NCR Today

A priest among the tribes


His parish is vast -- millions of acres of brushland and desert. But his flock is small -- at Sunday Mass, two people show up to worship. But for Fr. Earl Henley, his task is huge: inviting Native American tribes of California back into the church after centuries of abuse and mistrust.

Henley is the subject of a fascinating profile in today's Los Angeles Times, detailing his work among desert tribes as head of the Native American Ministry of the San Bernadino diocese. It is, he admits, hard work -- much harder than the decades he spent as a missionary on Papua New Guinea, out in the middle of the Pacific Ocean.

Scandal and confusion?


I just read the NCR story on the 8th Day Center for Justice in Chicago and the pressure brought to bear by Cardinal George over a Sept. 8 event in which they showed the film, "Pink Smoke Over the Vatican", and sponsored a talk by Maryknoll priest, Fr. Roy Bourgeois, who has been ordered to recant his public support for women in the priesthood.

According to the story, "George stated the event could lead to scandal and confusion among the faithful over the church's teaching on ordination."

Scandal and confusion? Really? The hierarchy loves to use these words to describe events or statements or publications with which they disagree. And they are ludicrous.

Alabama's vanishing students


Hispanic Students Absent From Alabama Schools Following Controversial Immigration Law

The Huffingtonpost is reporting that Hispanic students are "vanishing into thin air" because of the harsh, new immigration law in Alabama.

There are no precise statewide numbers. But several districts with large immigrant enrollments – from small towns to large urban districts – reported a sudden exodus of children of Hispanic parents, some of whom told officials they planned to leave the state to avoid trouble with the law, which requires schools to check students' immigration status.

The anxiety has become so intense that the superintendent in one of the state's largest cities, Huntsville, went on a Spanish-language television show Thursday to try to calm widespread worries.

On this day: Saint Mother Theodore GuÈrin


On this day we celebrate the feast of Saint Mother Theodore Guérin who came to Indiana from Brittany in 1840 with five other Sisters of Providence to found Saint Mary-of-the-Woods.

Like so many other founders of women's congregations, Mother Theodore was abused by her ecclesiastical superior.

"The carriage was empty. Sister Mary Xavier was walking slowly and sorrowfully over the bridge. 'Where is Mother?' we asked. 'Where is Mother?' Sister Mary Xavier pressed the hand of Sister St. Francis; it was some time before she could speak. At last she said, 'O mon Dieu! she could not come; the Bishop has excommunicated her and expelled her from the Congregation, and forbidden her to come back to St. Mary's.'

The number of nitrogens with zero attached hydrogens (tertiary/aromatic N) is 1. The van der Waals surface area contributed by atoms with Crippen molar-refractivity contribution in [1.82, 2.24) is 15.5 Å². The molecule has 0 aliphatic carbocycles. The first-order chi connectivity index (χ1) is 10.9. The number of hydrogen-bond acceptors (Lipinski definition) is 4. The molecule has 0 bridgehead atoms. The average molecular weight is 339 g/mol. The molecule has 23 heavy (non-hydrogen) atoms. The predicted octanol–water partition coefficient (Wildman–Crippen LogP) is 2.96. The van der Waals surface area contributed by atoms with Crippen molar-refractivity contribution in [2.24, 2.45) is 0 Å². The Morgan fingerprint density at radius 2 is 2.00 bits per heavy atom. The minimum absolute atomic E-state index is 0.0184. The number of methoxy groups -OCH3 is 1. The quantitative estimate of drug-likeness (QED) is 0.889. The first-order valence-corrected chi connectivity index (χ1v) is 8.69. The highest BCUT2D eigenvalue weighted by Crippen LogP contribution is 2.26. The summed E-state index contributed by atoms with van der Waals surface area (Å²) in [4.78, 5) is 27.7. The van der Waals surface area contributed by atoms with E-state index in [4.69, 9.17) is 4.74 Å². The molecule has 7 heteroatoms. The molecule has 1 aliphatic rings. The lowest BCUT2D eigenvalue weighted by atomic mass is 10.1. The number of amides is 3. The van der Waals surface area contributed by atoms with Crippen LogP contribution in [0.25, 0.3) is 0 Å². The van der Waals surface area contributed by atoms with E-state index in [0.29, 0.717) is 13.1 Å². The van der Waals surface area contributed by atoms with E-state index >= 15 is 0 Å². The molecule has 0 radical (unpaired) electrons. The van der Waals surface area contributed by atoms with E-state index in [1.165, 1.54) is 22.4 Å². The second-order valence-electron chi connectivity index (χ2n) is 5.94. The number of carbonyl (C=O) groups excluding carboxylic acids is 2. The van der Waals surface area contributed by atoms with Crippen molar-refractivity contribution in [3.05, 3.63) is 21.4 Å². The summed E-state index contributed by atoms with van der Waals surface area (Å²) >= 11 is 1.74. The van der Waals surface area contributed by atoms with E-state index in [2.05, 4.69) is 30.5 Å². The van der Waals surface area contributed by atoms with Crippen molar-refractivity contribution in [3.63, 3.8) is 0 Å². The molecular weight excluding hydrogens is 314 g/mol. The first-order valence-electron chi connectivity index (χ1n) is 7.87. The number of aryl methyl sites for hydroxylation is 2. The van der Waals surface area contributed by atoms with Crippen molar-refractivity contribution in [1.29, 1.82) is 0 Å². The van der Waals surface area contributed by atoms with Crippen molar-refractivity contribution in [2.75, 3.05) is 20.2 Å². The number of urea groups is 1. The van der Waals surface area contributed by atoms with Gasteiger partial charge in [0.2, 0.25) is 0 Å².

Churches lose fight over Ala. immigration law


The Washington Post reports:

HUNTSVILLE, Ala. — A federal judge jolted the national immigration debate on Wednesday (Sept. 28) by approving most parts of Alabama’s aggressive immigration law that religious leaders had called the “meanest” in the nation.

In a ruling hailed by many state officials, U.S. District Judge Sharon Lovelace Blackburn refused to block much of Alabama’s far-reaching immigration law from going into effect.

Blackburn’s decision came after three separate challenges were filed by the U.S. Department of Justice; Catholic, Episcopal and United Methodist bishops; and a coalition of civil rights groups, unions and individuals who said they would be harmed by the law.

The Christian Post reports that the judge's decision wasn't a total loss for the churches:

Solidarity and the Red Sox


I grew up close to Boston and started listening to Red Sox games on our cabinet sized radio when I was about 4. Short form: I'm a lifer.

But my contrary streak prevents me from joining that confectionary commercial known as "Red Sox Nation" which came into existence around the time the cursed tribe won the World Series in 2004 for the first time in eight decades.

Seton Hall University to cut tuition for high achievers


The Wall Street Journal is reporting today that Seton Hall University in New Jersey will be making the cost of its diploma substantially less for high achievers:

Seton Hall University will radically restructure its tuition for next year, slashing costs by more than 60% for all incoming students who have achieved a set of academic standards in high school, officials announced on Wednesday.

Some national education experts expressed concerns that the plan could accelerate a national trend: a shift in the focus of financial aid toward merit-based scholarships rather than awards based on need.

"There's only so much money, and at the end of the day every college needs to make decisions about who they'll subsidize," said Patrick Callan, the president of the National Center for Public Policy and Higher Education.


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March 24-April 6, 2017